by David Elfin

Congrats to Baltimore, which won its second Super Bowl in 13 years in the nick of time last night in New Orleans.

Buck up, San Francisco. Your 34-31 loss was gut-wrenching, especially after such a marvelous second half, but your time could come as soon as next season.

I don’t write these words because of how Super Bowl XLVII ended in the Superdome after a super first half by Ravens quarterback Joe Flacco was dampened by a 35-minute power failure early in the third quarter.

Nor do I write these words because the young 49ers seemingly used the extended halftime and the unprecedented delay to gather themselves and nearly pull off the biggest comeback in NFL championship history.

Photos: Super Bowl Blackout – Inside the Dark Superdome

And I didn’t even write these words because Ray Lewis, the heartbeat of the Ravens for all 17 years of their existence, has glared at an opposing quarterback and smacked an enemy ball-carrier for the final time or because fellow cinch Canton enshrine Ed Reed could follow him out of Baltimore this offseason.

No, since my task is always to write about sports in the greater Washington area, I’m writing this column because of what recent history says is going to happen during the 2013 NFL season.

The Ravens basically have no chance to defend their just-won title. Yes, that’s right, Baltimore. Enjoy this crown because it’s not being repeated. And that’s not just because the 1998 Denver Broncos and the 2004 New England Patriots are the only teams to have defended a Super Bowl title during the 19 seasons of the salary cap era.

However, the 49ers are of one of just 13 franchises who could be taking the Lombardi Trophy home from New Jersey next February.

Let me explain.

The Ravens lost to the Redskins 31-28 in overtime in Week 14 in Landover. Eight weeks later, Baltimore is celebrating a Super Bowl victory.

In Week 15 of 2011, the lowly Redskins upset the New York Giants 23-10 in the Meadowlands. Big Blue wouldn’t lose again, rallying to beat the Patriots seven weeks later to win Super Bowl XLVI.

In Week 5 of 2010, host Washington surprised Green Bay 16-13 in overtime. Four days shy of four months later, the Packers outlasted the Pittsburgh Steelers to win Super Bowl XLV, their first title in 14 years.

That’s three straight seasons in which the Redskins (combined record 21-27) have knocked off the eventual Super Bowl champion.

This weird development can be doubled with an allowance for a couple of near-misses.

In Week 13 of 2009, Washington was shocking undefeated New Orleans 30-20 but lost 33-30 in overtime following gaffes by safety Kareem Moore, fullback Mike Sellers and kicker Shaun Suisham. The Saints secured their only Super Bowl title eight weeks later.

In Week 3 of 2008, Washington held off Arizona 24-17 in Landover. The Cardinals, who hadn’t played for a title since 1948 when they still called Chicago home, would lead the Steelers in Super Bowl XLIII before falling 27-23 on a touchdown with just 35 seconds remaining.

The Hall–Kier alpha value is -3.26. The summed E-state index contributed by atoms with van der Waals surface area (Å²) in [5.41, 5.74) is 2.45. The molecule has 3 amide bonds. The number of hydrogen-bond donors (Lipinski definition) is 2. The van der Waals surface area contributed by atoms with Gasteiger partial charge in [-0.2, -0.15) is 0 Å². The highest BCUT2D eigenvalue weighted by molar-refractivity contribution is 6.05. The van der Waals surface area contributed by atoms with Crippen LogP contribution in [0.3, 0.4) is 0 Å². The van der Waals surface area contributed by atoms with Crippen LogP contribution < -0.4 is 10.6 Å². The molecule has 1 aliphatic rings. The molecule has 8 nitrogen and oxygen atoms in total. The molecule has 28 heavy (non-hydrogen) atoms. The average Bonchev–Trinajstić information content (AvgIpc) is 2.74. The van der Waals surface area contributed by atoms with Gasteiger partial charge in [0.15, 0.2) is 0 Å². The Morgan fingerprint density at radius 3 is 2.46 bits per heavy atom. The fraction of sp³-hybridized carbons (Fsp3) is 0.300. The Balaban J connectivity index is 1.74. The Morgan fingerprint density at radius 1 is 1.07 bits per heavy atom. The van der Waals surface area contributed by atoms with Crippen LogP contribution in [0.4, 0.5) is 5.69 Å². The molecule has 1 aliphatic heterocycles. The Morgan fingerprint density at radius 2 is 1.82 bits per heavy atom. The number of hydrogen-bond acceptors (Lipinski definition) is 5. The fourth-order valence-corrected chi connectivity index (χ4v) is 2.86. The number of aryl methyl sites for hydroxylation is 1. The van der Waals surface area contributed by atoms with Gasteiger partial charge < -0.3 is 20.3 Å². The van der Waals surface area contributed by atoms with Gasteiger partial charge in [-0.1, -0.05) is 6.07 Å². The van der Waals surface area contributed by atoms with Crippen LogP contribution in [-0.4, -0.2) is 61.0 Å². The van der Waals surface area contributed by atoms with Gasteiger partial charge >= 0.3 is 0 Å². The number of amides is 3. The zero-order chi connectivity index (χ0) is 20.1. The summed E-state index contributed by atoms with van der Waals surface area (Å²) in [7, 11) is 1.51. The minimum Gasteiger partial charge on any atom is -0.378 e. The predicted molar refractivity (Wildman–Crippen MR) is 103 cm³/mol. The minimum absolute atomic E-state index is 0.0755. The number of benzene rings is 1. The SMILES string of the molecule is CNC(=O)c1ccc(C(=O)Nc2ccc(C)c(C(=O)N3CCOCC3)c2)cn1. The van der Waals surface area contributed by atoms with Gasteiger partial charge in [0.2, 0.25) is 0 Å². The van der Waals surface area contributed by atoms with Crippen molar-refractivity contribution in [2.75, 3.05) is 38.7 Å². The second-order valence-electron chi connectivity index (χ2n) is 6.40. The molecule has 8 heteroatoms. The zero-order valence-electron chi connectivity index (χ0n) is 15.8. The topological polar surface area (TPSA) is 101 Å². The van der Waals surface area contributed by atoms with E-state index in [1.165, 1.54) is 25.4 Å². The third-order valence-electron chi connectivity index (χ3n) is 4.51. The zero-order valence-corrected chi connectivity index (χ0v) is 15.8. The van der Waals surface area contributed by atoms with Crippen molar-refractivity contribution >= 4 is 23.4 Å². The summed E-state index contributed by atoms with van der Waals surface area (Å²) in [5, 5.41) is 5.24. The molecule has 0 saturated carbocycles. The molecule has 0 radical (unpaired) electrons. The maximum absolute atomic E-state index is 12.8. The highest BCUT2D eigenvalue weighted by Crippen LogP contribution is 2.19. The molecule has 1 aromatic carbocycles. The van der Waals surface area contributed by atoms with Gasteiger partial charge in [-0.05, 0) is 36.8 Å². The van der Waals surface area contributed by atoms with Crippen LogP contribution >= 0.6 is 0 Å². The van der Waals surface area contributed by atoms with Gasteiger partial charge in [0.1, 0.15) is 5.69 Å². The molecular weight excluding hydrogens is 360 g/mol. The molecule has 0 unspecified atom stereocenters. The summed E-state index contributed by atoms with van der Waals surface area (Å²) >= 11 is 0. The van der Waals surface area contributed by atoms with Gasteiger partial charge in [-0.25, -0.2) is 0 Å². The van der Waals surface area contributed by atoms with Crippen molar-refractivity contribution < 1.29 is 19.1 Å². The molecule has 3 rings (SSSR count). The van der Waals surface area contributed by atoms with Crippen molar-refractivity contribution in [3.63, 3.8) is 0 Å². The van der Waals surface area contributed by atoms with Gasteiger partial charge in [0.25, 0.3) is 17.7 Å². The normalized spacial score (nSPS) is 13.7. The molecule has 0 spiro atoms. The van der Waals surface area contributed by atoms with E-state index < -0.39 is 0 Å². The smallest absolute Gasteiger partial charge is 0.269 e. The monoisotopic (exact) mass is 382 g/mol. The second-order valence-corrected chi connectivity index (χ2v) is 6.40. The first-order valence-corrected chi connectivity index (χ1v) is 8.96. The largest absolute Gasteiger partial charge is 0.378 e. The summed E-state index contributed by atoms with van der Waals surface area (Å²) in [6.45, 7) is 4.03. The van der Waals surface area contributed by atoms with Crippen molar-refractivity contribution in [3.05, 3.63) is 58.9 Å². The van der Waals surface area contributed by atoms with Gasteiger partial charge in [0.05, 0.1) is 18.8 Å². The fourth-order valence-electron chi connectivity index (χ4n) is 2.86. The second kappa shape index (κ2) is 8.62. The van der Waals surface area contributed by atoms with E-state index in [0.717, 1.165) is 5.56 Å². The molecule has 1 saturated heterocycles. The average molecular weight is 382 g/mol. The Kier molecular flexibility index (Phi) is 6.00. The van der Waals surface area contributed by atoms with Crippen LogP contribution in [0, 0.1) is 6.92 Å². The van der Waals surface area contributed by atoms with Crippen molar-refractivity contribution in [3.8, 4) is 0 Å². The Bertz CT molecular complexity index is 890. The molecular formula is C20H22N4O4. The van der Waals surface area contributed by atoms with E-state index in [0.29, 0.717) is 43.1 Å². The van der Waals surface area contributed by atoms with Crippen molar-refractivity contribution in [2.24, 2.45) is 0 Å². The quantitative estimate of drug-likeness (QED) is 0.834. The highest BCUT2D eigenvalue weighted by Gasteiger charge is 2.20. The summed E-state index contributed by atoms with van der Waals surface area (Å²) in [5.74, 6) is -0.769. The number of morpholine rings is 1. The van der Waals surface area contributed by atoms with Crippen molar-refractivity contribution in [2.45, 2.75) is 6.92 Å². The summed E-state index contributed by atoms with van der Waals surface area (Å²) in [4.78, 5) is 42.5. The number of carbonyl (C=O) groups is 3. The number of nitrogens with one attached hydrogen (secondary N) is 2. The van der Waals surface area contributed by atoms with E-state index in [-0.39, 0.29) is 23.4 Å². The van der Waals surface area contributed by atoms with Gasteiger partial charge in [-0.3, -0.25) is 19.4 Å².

And in Week 15 of 2007, the Redskins whipped the Giants 22-10 in wind-swept Giants Stadium behind quarterback Todd Collins, starting his first game in a decade in place of the injured Jason Campbell. Seven weeks later, New York stunned New England to win Super Bowl XLII.

So 2006 was the last season in which Washington didn’t beat the eventual Super Bowl champion, take that team to overtime, or top a team which led the title game in the final minute.

If this pattern continues in 2013, Arizona, Baltimore, Buffalo, Carolina, Cincinnati, Cleveland, Houston, Indianapolis, Jacksonville, Miami, New England, New Orleans, the New York Jets, Pittsburgh, St. Louis, Seattle, Tampa Bay and Tennessee have no chance of winning Super Bowl XLVIII. That’s because none of those teams will meet the Redskins in the regular season.

The great news for Atlanta, Chicago, Dallas, Denver, Detroit, Green Bay, Kansas City, Minnesota, the New York Giants, Oakland, Philadelphia, San Diego and San Francisco is that they all face Washington in 2013.

Let’s combine the Redskins’ role in determining a champion with two other often-telling factors.

Only the 49ers, Giants, Packers, Bears and Eagles have been to the Super Bowl during the past decade. But since the Colts’ Jim Caldwell was the only rookie coach to reach the title game during that span and Chicago and Philadelphia will have new bosses in 2013, that leaves San Francisco, New York and Green Bay. However, no home team has ever won the Super Bowl, a fact which would eliminate the Giants.

So you heard it here first: either the 49ers or the Packers will win Super Bowl XLVIII. Unless, of course, Robert Griffin III makes a full recovery from last month’s knee surgery and leads the Redskins to their first title in 22 years.

David Elfin began writing about sports when he was a junior at Bethesda-Chevy Chase High School. He is Washington’s representative on the Pro Football Hall of Fame selection committee and the author of seven books, most recently, “Washington Redskins: The Complete Illustrated History.” A pre-game regular on 106.7-The Fan the last two Redskins seasons, he has been its columnist since last March. Follow him on Twitter: @DavidElfin


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